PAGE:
ORLANDO -- New Orleans Pelicans star Anthony Davis is concerned his team won't be healthy and whole for several more months amid a slew of injuries that have already ravaged the roster as the season opener looms.
Davis and the Pelicans were in Orlando for Wednesday’s exhibition against the Magic a day after the team announced point guard Tyreke Evans underwent arthroscopic knee surgery and would be sidelined six to eight weeks. It was the latest in a line of setbacks for the Pelicans, who return home for Friday’s preseason finale against the Miami Heat before opening the regular season Tuesday at Golden State.
“It’s tough,” Davis told ESPN.com Wednesday. “Now with Tyreke going down, we won’t have our complete team until January sometime. ... It’s tough because you’re coming in with high expectations, thinking everybody is healthy. And then, stuff happens.”
The Pelicans enter the season looking to build on Davis’ first trip to the playoffs last spring. New Orleans is widely projected to again contend for one of the final spots in the ultra-competitive Western Conference. Davis, who finished fifth in MVP voting last season at age 22, was voted in a poll of NBA general managers entering this season as the player they would chose first to build a franchise around.
"It's tough because you're coming in with high expectations, thinking everybody is healthy. And then, stuff happens." Anthony Davis
But the Pelicans are already struggling to maintain a healthy supporting cast for Davis, who signed a five-year, $145 million extension in July to remain the franchise cornerstone. The injuries have been piling up around Davis almost from the moment the Pelicans opened training camp last month at a West Virginia resort. They’ve tempered some of the excitement and energy that surrounded the team under first-year coach Alvin Gentry, an assistant on the Warriors staff during their championship run last season who left to install his up-tempo playing style in New Orleans.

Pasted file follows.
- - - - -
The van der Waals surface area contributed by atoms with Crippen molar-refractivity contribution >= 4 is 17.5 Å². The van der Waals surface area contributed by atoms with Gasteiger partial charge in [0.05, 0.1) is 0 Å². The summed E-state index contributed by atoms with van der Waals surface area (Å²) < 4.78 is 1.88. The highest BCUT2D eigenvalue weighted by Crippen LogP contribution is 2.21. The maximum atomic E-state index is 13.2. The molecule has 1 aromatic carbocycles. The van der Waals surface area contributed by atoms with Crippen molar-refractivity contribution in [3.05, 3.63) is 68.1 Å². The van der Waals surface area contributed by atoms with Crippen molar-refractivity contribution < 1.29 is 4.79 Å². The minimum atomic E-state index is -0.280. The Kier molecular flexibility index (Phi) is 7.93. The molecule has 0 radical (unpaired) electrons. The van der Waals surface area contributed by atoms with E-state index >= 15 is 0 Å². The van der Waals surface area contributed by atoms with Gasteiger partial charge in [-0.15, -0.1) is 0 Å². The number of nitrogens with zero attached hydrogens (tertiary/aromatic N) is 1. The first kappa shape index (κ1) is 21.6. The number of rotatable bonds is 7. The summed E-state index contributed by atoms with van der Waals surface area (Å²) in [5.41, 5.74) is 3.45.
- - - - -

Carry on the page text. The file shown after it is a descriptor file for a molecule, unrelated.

“That’s been the main thing that’s been a little bit frustrating,” Gentry said Wednesday. “I like our team. I think we have depth. We have not been able to put those guys out there together ... there’s always somebody missing. We’ll just have to battle until we get the cavalry group back.”
Evans initially aggravated the knee just days into camp after colliding with a teammate. Since then, the Pelicans have lost starting center Omer Asik (calf strain), backup center Alexis Ajinca (hamstring), reserve guard Norris Cole (high ankle sprain) and forward Luke Babbitt (hamstring). Swingman Quincy Pondexter is reportedly out until November as he continues to recover from offseason knee surgery, and guard Jrue Holiday remains on a minutes restriction amid his comeback from a lower leg surgery.
Gentry does not believe the injuries are the result of players adjusting to his preferred playing style while pushing through camp. “In all honesty, it’s the easiest training camp I’ve ever run,” he said.
The shortage of healthy bodies has forced New Orleans to sign low-level free agents throughout camp, including the recent addition of veteran journeyman guard Nate Robinson.
“It’s basketball,” Davis said. “And we’ve just got to have guys step up and fill those shoes until everybody gets back. I’m going to try to adapt to whoever is on the floor.”
Davis has averaged 23.2 points, 9.0 rebounds and 1.8 blocks in 27.8 minutes through his first five preseason games. He is coming off the best season of his career, when he averaged 24.4 points, 10.2 rebounds and 2.9 blocks in 68 games last season.
Davis is optimistic the team will come together strongly at some point. Until then, he accepts the added burden of keeping the Pelicans competitive through a tough stretch early in the regular season.
“Being the leader of the team, you’ve got to be able to pull guys in, whether [they’re] your starters or your role players,” Davis said. “You’ve got to be able to contribute some of the same things. And that’s what I’m trying to do, still be aggressive and find guys who can make plays and help us win.”